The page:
The dredging of the canal will allow Russian, Chinese, Iranian, Indian and other cargo ships to carry more heavy shipments to and from the Caspian to Europe, Eurasia specialist and former adviser to the US Secretary of State, Paul Goble, wrote in an article published by The Jamestown Foundation. Excerpts follow:
For Iran, as well as China, involvement in this effort is geoeconomically and geopolitically beneficial because it will help Russia overcome some of the bottlenecks that plague both its existing infrastructure and Moscow’s ability to address these problems on its own. But perhaps more importantly, this dredging operation will further strengthen the emerging Moscow-Tehran axis, integrate Iran into the Russian-Chinese alliance, counter Turkish and Western influence in the region, as well as threaten Ukraine.
However, Moscow’s willingness to allow Tehran to join China in dredging the Volga-Caspian Seaway Canal is even more crucial, as it integrates Iran into the Russian-Chinese alliance in the military and economic spheres.
The Kremlin’s decision to involve Iran in the dredging project came earlier this week and comes on the heels of two other decisions, one allowing Chinese dredging companies to take part in this operation and the other allowing Tehran to use its own ships in the Volga-Caspian Seaway Canal.
The two Russian government agencies involved, the Russian Sea and River Fleet Authority and Russian Port Authority, say Iran’s involvement will allow the Russian authorities to deepen the canal to 4.5 meters. At present, Russian officials maintain that the canal is 3.5-meters deep. However, they also acknowledge that, in many places, silting has reduced the depth further and, as a result, ships that could traverse the canal at that depth cannot use it during periods of the year when water coming into the canal is reduced, thus diminishing its economic and military significance.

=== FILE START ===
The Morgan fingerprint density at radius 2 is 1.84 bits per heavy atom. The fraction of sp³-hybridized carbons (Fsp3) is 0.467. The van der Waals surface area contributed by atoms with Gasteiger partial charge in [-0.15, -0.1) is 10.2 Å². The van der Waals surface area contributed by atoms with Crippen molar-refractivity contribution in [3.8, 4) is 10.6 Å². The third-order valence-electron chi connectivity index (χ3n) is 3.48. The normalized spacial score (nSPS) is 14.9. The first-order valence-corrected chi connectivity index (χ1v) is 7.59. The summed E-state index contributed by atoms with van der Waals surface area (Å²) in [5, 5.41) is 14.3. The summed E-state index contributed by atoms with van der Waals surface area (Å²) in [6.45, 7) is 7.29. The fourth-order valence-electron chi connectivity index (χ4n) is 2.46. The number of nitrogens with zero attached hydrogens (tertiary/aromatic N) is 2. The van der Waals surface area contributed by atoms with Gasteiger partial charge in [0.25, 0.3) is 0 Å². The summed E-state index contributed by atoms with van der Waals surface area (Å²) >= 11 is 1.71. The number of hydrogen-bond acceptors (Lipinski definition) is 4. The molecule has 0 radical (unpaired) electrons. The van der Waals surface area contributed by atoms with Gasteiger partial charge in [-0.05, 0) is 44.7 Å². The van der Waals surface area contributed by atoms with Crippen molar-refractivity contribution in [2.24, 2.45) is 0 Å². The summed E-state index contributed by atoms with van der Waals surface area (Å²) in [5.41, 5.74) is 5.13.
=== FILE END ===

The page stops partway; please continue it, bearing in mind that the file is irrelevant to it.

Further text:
If the current effort does succeed in deepening the canal to 4.5 meters along its entire route, almost all categories of ships in the Caspian Sea will then be able to shift to the Sea of Azov and the Black Sea, something Moscow has long desired.
Beyond the technical considerations, analysts in Moscow are most excited about the growth and expansion of the Caspian Sea as a trade conduit between Russia and Iran while helping their country solidify its ties with Iran, India and China, and even end-run Western sanctions.
Some commentators are even describing such a development as a potential path toward the reordering of international trade. More immediately, they are talking about ways in which trade between Russian and Iran via the Caspian Sea can overcome some of the problems created by instability in the South Caucasus and the limitations of railroads in Central Asia.
But even the most enthusiastic of analysts acknowledge that real problems are looming and that, even if the Volga-Caspian Seaway Canal is deepened, it may not provide the economic boost they forecast.
They point out that Iran does not possess enough ships, especially roll-on/roll-off vessels, to make much of a difference and that Astrakhan Port, the most natural place for ships heading to the canal, is not ice free year-round. The alternative of using Makhachkala Port in Dagestan makes a rail route, rather than a canal route, more economically viable.
Further, they suggest that the expansion of rail lines east and west of the Caspian Sea may be a better approach moving forward as far as north-south trade is concerned, at least for the immediate future.